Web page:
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Third Palace Is A (Pricey) Charm For Turkmen President


Turkmen President Gurbanguly Berdymukhamedov heads into the new palace at its unveiling ceremony in Ashgabat on May 18.

Turkmen President Gurbanguly Berdymukhamedov heads into the new palace at its unveiling ceremony in Ashgabat on May 18.

There's a lavish new set of government buildings in the Turkmen capital known collectively as the president's "Oguzhan" complex -- a reference to a historical Turkmen tribal leader of ancient times.

President Gurbanguly Berdymukhammedov took part in the opening ceremony for the aggregation of palaces on May 18.

The facilities, which reportedly cost some 250 million euros ($350 million) to build, boast everything you need to host high-level state events, including the welcoming of foreign delegations and holding of local government meetings. Some halls are equipped with state-of-the-art media technology that allows for the live broadcast of news and events.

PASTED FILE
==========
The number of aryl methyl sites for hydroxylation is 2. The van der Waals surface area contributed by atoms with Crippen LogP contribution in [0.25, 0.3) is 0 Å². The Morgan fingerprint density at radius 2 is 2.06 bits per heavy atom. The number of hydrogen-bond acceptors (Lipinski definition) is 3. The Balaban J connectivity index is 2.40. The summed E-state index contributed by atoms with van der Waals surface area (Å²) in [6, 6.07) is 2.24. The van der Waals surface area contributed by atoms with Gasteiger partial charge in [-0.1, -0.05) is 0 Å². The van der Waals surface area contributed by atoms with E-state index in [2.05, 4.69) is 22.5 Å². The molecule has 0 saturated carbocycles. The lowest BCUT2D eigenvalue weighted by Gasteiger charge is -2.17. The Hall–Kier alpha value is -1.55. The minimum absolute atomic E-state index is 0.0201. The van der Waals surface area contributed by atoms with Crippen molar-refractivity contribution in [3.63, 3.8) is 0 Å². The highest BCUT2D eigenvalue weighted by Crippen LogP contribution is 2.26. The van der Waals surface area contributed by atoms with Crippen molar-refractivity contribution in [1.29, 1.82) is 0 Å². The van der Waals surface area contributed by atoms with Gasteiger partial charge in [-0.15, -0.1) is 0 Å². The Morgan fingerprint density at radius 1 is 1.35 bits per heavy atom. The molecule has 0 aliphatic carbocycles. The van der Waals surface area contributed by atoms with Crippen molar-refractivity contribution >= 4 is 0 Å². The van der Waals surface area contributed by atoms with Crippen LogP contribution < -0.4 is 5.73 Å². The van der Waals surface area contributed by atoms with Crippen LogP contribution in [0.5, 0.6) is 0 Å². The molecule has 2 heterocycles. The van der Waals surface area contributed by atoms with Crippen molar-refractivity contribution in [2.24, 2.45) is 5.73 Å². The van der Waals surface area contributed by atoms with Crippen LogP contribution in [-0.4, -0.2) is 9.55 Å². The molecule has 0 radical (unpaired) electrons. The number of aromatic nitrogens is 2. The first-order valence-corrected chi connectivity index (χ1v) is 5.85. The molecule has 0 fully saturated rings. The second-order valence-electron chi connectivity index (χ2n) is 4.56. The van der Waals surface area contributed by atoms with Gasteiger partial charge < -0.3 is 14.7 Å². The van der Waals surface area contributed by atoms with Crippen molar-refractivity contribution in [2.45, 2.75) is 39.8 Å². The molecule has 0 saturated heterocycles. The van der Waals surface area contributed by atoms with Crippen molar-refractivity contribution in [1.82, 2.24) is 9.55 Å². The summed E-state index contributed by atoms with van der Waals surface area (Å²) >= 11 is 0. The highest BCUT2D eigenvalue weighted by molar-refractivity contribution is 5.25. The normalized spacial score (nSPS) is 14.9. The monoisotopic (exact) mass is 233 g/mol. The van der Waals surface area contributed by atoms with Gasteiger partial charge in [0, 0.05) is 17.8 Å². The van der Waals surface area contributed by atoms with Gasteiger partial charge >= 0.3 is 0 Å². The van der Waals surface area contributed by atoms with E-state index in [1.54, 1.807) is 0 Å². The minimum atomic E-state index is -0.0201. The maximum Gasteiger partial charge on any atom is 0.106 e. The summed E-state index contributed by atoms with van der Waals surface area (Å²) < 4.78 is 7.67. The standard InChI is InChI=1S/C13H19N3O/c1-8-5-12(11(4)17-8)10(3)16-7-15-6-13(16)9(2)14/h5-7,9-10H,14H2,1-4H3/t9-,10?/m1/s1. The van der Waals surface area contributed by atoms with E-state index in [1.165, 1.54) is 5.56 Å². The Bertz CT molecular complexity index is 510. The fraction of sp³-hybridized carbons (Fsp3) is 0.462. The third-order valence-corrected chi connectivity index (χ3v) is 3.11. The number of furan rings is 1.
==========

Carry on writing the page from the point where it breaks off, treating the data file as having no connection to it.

Turkmen President Gurbanguly Berdymukhamedov gives presents to children during the opening ceremonies on May 18.




The "Oguzhan" complex is meant to serve as the third working offices of Turkmenistan's political leadership.

In the early 1990s, after Turkmenistan gained independence, President Saparmurat Niyazov, who was famously known as Turkmenbashi ("Father of Turkmen"), occupied the building of Turkmenistan's Communist Party Central Committee, which was built in the mid-1900s.

In 1997, an $80 million palace was built by French construction company Bouygues on Niyazov's orders. It was called the "Palace of Turkmenbashi." After Niyazov's death in 2006, it was dubbed simply the "Presidential Palace."

People hold national flags during the opening ceremonies on May 18.











-- RFE/RL's Turkmen Service

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